Commencement Speech

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Oh no! MSP University’s graduation ceremony starts in just a few minutes, but the commencement speaker Valerie Valencia is nowhere to be found! Fortunately, she left a copy of her notes behind, and it might have some initial clues about where she is. Can you take an initial look and figure out her location within San Francisco?

 

Welcome, graduates; we at this school are nor pupils neither teachers for the West, we are disciples of God and teachers for ourselves.

Having said that, the first thing I want to say is don’t be scared–all the giddy excitement you feel (and that I feel with you as you graduate), my guess is you’re also feeling a little uncertain today–to tell the truth we always feel unsure.
One must realize that fear is stupid (so are regrets), and one must expect to feel afraid but not retreat.
So go forth and “x-cel” in all the things you try to do, for the biggest thing is to have a swagger when you take the field, to walk like you belong with the best, go up to the plate like you know you belong with the best.

Actually, to make a point your school may not endorse, universal education through schooling is not feasible.
In my own work, in which I needed to create a piece of art that’s fresh and new, I did not make use of intelligence, mathematics or maps.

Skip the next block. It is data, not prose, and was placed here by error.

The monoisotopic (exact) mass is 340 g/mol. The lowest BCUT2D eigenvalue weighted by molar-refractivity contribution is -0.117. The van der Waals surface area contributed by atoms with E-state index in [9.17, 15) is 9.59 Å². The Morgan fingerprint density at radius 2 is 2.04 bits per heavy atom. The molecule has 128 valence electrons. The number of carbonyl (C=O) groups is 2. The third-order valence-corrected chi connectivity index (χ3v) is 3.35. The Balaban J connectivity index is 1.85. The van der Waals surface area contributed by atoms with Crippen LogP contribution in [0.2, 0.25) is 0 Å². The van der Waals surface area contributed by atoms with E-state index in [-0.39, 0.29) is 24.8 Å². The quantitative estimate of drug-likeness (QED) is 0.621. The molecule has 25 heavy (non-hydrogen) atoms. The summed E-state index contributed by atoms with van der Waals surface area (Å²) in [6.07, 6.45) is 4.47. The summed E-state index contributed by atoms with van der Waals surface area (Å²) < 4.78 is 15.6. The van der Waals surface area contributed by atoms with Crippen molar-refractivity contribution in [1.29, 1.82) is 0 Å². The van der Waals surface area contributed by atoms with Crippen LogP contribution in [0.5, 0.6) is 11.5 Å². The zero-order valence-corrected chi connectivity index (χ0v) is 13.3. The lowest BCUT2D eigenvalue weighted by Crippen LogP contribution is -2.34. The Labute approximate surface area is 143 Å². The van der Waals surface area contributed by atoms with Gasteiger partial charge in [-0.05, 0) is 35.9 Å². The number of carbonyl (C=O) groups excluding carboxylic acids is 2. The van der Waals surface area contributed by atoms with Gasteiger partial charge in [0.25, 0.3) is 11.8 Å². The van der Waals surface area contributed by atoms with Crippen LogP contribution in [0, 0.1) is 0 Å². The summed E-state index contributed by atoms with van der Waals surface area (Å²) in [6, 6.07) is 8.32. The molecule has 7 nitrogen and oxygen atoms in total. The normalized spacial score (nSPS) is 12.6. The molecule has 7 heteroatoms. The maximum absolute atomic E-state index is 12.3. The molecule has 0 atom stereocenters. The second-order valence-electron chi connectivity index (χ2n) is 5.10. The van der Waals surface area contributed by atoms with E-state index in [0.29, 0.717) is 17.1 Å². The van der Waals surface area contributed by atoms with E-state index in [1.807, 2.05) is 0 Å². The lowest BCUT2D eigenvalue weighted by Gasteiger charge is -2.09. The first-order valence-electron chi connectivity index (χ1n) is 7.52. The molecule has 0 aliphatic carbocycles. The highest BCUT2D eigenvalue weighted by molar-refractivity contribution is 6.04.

Don’t seek to outdo your peers with unrelenting pride–life is wonderful, but nonetheless a series of trade offs, especially between business/professional endeavours and family/community.
Every adult, whether he is a follower or a leader, a member of a mass or of an elite, was once a child, whether he’s a lieutenant colonel, king, or even Pope.
And of course the road ahead will have its kinks; at times you have to struggle a bit, hustle a little, and be willing to go bankrupt.
Come to terms with that fact, and remember all the ways to be a friend, given that when we talk about having a life of significance and meaning, it’s not about fame or money or resources; it’s about people and lives and hearts.
Heroic, perfect lives may seem the norm–actually, though, perfect isn’t normal, nor is it interesting.
Quaintly, to take a look around the room today, everyone thinks that we’re perfect; please don’t let them look through the curtains, so to speak.

Understand that, the older you get, the more you are aware that (my choice of words is very careful here) everybody has a certain way of seeing things, which they have to honour.
Old age can bring about many other insights, like this cliché that often guides my way: the older you get, the more you realise it’s not what happens, but how you deal with it.
Truthfully, whatever else happens in life, I enjoy nothing more than spending time with my loved ones, young and old, and at least once a year we get together for a formal family photograph.
Eventually I think you have to let go of this idea that you can be precious about everything, and let it be the abstract mess that it is.

 


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